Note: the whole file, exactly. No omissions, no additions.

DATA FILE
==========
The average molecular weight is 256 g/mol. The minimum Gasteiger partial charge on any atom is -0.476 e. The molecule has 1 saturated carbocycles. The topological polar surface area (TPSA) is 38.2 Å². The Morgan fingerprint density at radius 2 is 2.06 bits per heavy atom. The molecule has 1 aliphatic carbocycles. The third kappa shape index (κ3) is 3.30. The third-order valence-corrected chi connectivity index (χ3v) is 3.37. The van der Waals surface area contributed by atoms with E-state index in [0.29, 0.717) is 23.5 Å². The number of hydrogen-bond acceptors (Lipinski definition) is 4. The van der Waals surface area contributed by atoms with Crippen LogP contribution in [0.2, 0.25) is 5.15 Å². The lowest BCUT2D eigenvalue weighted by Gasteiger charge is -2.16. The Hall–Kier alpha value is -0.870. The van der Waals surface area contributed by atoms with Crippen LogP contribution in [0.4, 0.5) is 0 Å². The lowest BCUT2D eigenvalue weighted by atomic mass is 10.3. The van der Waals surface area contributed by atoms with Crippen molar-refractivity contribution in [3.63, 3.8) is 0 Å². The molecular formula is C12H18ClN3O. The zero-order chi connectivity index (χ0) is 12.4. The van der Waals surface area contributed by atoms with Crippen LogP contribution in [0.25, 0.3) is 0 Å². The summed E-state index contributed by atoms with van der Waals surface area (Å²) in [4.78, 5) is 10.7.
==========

The average molecular weight is 256 g/mol. The minimum Gasteiger partial charge on any atom is -0.476 e. The molecule has 1 saturated carbocycles. The topological polar surface area (TPSA) is 38.2 Å². The Morgan fingerprint density at radius 2 is 2.06 bits per heavy atom. The molecule has 1 aliphatic carbocycles. The third kappa shape index (κ3) is 3.30. The third-order valence-corrected chi connectivity index (χ3v) is 3.37. The van der Waals surface area contributed by atoms with E-state index in [0.29, 0.717) is 23.5 Å². The number of hydrogen-bond acceptors (Lipinski definition) is 4. The van der Waals surface area contributed by atoms with Crippen LogP contribution in [0.2, 0.25) is 5.15 Å². The lowest BCUT2D eigenvalue weighted by Gasteiger charge is -2.16. The Hall–Kier alpha value is -0.870. The van der Waals surface area contributed by atoms with Crippen LogP contribution in [0.4, 0.5) is 0 Å². The lowest BCUT2D eigenvalue weighted by atomic mass is 10.3. The van der Waals surface area contributed by atoms with Crippen molar-refractivity contribution in [3.63, 3.8) is 0 Å². The molecular formula is C12H18ClN3O. The zero-order chi connectivity index (χ0) is 12.4. The van der Waals surface area contributed by atoms with Crippen LogP contribution in [0.25, 0.3) is 0 Å². The summed E-state index contributed by atoms with van der Waals surface area (Å²) in [4.78, 5) is 10.7.